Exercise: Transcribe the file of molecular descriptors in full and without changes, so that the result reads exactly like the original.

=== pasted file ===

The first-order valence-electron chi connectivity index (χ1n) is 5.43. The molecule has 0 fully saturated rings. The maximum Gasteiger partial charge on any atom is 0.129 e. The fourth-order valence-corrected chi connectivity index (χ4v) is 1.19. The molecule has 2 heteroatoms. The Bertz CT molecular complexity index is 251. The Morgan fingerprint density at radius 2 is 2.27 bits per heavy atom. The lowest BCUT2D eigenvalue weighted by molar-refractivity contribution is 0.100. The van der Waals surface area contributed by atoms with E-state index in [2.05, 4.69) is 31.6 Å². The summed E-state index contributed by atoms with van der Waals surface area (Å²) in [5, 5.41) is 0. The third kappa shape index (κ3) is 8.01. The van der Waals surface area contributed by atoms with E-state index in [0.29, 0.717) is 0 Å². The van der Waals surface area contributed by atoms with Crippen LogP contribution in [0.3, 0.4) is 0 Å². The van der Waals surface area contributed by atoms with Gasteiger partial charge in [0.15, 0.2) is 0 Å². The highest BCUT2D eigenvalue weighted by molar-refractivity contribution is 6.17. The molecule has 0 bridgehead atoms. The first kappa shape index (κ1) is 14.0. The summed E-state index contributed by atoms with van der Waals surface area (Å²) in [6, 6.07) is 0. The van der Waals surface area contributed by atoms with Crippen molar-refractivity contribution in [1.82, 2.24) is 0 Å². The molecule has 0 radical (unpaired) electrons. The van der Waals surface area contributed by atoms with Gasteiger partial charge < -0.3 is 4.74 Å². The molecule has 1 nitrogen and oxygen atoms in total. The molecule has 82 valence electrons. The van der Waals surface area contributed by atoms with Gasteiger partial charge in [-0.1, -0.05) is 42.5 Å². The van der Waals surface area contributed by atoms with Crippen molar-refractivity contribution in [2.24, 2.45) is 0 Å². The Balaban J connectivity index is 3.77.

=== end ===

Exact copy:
The first-order valence-electron chi connectivity index (χ1n) is 5.43. The molecule has 0 fully saturated rings. The maximum Gasteiger partial charge on any atom is 0.129 e. The fourth-order valence-corrected chi connectivity index (χ4v) is 1.19. The molecule has 2 heteroatoms. The Bertz CT molecular complexity index is 251. The Morgan fingerprint density at radius 2 is 2.27 bits per heavy atom. The lowest BCUT2D eigenvalue weighted by molar-refractivity contribution is 0.100. The van der Waals surface area contributed by atoms with E-state index in [2.05, 4.69) is 31.6 Å². The summed E-state index contributed by atoms with van der Waals surface area (Å²) in [5, 5.41) is 0. The third kappa shape index (κ3) is 8.01. The van der Waals surface area contributed by atoms with E-state index in [0.29, 0.717) is 0 Å². The van der Waals surface area contributed by atoms with Crippen LogP contribution in [0.3, 0.4) is 0 Å². The van der Waals surface area contributed by atoms with Gasteiger partial charge in [0.15, 0.2) is 0 Å². The highest BCUT2D eigenvalue weighted by molar-refractivity contribution is 6.17. The molecule has 0 bridgehead atoms. The first kappa shape index (κ1) is 14.0. The summed E-state index contributed by atoms with van der Waals surface area (Å²) in [6, 6.07) is 0. The van der Waals surface area contributed by atoms with Crippen molar-refractivity contribution in [1.82, 2.24) is 0 Å². The molecule has 0 radical (unpaired) electrons. The van der Waals surface area contributed by atoms with Gasteiger partial charge < -0.3 is 4.74 Å². The molecule has 1 nitrogen and oxygen atoms in total. The molecule has 82 valence electrons. The van der Waals surface area contributed by atoms with Gasteiger partial charge in [-0.1, -0.05) is 42.5 Å². The van der Waals surface area contributed by atoms with Crippen molar-refractivity contribution in [2.24, 2.45) is 0 Å². The Balaban J connectivity index is 3.77.